Back to Journals » International Journal of Nanomedicine » Volume 11

Silver nanoparticles outperform gold nanoparticles in radiosensitizing U251 cells in vitro and in an intracranial mouse model of glioma

Authors Liu PD, Jin H, Guo Z, Ma J, Zhao J, Li D, Wu H, Gu N

Received 21 June 2016

Accepted for publication 8 August 2016

Published 3 October 2016 Volume 2016:11 Pages 5003—5014


Checked for plagiarism Yes

Review by Single anonymous peer review

Peer reviewer comments 3

Editor who approved publication: Dr Lei Yang

Peidang Liu,1,2 Haizhen Jin,1 Zhirui Guo,3 Jun Ma,4 Jing Zhao,1 Dongdong Li,1 Hao Wu,2 Ning Gu2

1School of Medicine, 2State Key Laboratory of Bioelectronics, Jiangsu Key Laboratory for Biomaterials and Devices, Southeast University, 3The Second Affiliated Hospital of Nanjing Medical University, 4Traditional Chinese Medicine Hospital of Jiangsu Province, Nanjing, People’s Republic of China

Abstract: Radiotherapy performs an important function in the treatment of cancer, but resistance of tumor cells to radiation still remains a serious concern. More research on more effective radiosensitizers is urgently needed to overcome such resistance and thereby improve the treatment outcome. The goal of this study was to evaluate and compare the radiosensitizing efficacies of gold nanoparticles (AuNPs) and silver nanoparticles (AgNPs) on glioma at clinically relevant megavoltage energies. Both AuNPs and AgNPs potentiated the in vitro and in vivo antiglioma effects of radiation. AgNPs showed more powerful radiosensitizing ability than AuNPs at the same mass and molar concentrations, leading to a higher rate of apoptotic cell death. Furthermore, the combination of AgNPs with radiation significantly increased the levels of autophagy as compared with AuNPs plus radiation. These findings suggest the potential application of AgNPs as a highly effective nano-radiosensitizer for the treatment of glioma.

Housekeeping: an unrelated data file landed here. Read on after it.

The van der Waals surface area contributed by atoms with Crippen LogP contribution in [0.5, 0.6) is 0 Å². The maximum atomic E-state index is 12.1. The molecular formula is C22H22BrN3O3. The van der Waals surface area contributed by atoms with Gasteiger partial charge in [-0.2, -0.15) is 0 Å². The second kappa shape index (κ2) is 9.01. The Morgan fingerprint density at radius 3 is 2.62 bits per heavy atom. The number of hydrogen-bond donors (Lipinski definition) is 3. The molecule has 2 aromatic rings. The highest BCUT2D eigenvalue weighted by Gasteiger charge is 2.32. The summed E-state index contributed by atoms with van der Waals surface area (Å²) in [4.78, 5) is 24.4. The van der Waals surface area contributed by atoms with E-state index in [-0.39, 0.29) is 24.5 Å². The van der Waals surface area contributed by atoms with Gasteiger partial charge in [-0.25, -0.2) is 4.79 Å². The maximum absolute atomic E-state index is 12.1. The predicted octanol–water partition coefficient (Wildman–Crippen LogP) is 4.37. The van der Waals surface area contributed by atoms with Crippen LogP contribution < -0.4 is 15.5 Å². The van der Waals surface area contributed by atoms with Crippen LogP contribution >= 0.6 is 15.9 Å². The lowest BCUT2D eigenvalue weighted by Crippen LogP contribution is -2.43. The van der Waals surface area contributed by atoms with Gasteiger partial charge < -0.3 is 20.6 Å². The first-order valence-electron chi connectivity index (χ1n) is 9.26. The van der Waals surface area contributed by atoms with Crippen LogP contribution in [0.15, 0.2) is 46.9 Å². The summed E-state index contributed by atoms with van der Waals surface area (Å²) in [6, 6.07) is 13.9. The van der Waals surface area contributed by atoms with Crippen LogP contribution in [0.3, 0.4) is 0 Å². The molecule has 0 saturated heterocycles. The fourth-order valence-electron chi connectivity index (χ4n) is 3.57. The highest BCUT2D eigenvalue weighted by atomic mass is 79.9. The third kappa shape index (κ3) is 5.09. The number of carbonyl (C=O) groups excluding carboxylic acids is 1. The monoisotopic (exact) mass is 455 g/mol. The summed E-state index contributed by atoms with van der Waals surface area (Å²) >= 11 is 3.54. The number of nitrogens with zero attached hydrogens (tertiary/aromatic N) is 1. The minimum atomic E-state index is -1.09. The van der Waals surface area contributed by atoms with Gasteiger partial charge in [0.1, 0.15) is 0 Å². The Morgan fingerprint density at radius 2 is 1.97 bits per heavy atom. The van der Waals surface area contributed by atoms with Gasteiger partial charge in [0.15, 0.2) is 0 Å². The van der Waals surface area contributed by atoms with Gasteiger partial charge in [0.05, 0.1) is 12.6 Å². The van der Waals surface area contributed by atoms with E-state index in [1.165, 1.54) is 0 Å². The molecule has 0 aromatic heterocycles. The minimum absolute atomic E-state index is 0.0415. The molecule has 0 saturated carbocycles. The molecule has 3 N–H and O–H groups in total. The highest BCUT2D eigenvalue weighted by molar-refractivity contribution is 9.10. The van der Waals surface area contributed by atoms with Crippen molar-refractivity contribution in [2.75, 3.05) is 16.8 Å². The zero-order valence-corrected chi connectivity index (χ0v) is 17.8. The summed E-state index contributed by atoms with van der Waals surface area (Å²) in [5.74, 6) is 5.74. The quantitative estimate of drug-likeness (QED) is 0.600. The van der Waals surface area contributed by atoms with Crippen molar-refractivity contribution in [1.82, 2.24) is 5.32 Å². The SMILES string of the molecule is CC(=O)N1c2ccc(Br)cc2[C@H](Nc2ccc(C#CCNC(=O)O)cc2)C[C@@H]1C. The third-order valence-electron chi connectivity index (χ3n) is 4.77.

Keywords: gold nanoparticles, silver nanoparticles, radiosensitization, glioma, apoptosis, autophagy

Creative Commons License This work is published and licensed by Dove Medical Press Limited. The full terms of this license are available at and incorporate the Creative Commons Attribution - Non Commercial (unported, v3.0) License. By accessing the work you hereby accept the Terms. Non-commercial uses of the work are permitted without any further permission from Dove Medical Press Limited, provided the work is properly attributed. For permission for commercial use of this work, please see paragraphs 4.2 and 5 of our Terms.

Download Article [PDF]  View Full Text [HTML][Machine readable]